Briefly describe your career path—up to this point.
Growing up in rural Canada, the forest was the backdrop of my childhood. As I progressed through my formal education at Queen’s University, I quickly learned that forests play a significant role in the economic prosperity of many regions. I went on to receive my M.A. and Ph.D. in Economics from the University of Victoria where I examined how climate change mitigating policies affect global forestry markets. During this time, I worked with the Industry, Trade and Economics Research Group at the Canadian Forest Service on regional and national forestry issues.
What is the main focus of your research program?
My research focuses on the relationship between the forest and its role in climate change mitigation. Governments around the world are quick to adopt legislation that rely on forests as an answer to climate change, yet little is known about the true cost of these policies. My goal is to better understand how we can maximize the carbon sequestration potential of forests, while at the same time improve the economic viability of the forest products industry. With this in mind, my research group works on issues in forest management, international trade, and bioenergy systems.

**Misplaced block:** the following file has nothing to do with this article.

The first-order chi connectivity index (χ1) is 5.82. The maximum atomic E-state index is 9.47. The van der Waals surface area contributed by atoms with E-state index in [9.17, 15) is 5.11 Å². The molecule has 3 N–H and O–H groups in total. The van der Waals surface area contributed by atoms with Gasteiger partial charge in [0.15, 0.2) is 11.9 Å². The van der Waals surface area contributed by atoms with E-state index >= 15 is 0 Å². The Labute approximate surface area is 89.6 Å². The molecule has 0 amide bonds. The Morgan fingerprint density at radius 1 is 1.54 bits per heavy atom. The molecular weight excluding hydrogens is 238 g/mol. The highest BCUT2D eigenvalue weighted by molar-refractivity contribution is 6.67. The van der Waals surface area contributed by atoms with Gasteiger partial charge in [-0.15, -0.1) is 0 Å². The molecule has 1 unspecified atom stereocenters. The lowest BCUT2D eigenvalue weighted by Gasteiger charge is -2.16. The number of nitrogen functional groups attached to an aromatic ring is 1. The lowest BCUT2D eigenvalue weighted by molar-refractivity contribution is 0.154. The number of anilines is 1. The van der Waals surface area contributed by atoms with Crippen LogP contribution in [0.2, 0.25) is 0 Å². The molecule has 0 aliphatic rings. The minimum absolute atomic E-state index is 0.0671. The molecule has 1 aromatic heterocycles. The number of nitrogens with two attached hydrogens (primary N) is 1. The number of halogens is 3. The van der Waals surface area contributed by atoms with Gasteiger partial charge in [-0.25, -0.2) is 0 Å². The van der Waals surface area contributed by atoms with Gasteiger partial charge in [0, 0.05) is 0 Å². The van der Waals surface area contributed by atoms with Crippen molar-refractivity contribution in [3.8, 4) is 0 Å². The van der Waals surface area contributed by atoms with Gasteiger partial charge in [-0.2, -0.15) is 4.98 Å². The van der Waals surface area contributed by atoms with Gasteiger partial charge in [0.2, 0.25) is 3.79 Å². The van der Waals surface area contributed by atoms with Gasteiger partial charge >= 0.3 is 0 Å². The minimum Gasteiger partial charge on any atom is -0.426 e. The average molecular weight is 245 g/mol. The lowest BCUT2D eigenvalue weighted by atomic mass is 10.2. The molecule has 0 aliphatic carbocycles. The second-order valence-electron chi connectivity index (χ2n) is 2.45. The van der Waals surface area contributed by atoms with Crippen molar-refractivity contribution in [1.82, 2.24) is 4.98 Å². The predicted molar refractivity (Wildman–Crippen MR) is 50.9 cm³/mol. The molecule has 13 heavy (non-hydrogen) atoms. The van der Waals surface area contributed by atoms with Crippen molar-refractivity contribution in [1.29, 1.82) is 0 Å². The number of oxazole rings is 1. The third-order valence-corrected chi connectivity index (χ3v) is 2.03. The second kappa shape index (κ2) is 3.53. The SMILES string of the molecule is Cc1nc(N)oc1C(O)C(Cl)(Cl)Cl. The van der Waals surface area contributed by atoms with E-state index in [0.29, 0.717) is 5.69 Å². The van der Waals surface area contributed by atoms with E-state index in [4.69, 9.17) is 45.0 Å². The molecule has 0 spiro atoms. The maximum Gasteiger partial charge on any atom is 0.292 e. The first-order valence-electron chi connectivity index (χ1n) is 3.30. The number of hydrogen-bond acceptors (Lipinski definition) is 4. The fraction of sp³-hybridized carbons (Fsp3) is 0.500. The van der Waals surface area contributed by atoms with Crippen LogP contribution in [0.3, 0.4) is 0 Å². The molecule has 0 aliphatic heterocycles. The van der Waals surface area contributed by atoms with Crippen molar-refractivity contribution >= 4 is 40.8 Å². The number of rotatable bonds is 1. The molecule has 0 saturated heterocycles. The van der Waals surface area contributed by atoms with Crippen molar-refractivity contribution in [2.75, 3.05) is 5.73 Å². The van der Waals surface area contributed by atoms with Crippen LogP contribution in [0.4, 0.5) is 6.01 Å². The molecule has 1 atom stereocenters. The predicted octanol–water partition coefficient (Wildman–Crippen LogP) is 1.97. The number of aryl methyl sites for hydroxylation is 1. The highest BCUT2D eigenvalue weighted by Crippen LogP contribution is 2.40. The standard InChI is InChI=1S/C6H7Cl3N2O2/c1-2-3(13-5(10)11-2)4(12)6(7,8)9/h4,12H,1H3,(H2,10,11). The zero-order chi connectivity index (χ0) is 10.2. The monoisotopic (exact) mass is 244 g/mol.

What drew you to UW-Madison?
UW-Madison is a cutting-edge research institution with an unparalleled tradition of landscape ecology and forest management. It was an easy decision to join such a talented and collaborative research community. Further, Madison is a beautiful and vibrant place that has been fun to discover.
What do you like to do outside of work?
As a good Canadian, I love to play hockey! However, on those rare occasions I am not on the ice, you can find me out hiking with my wife.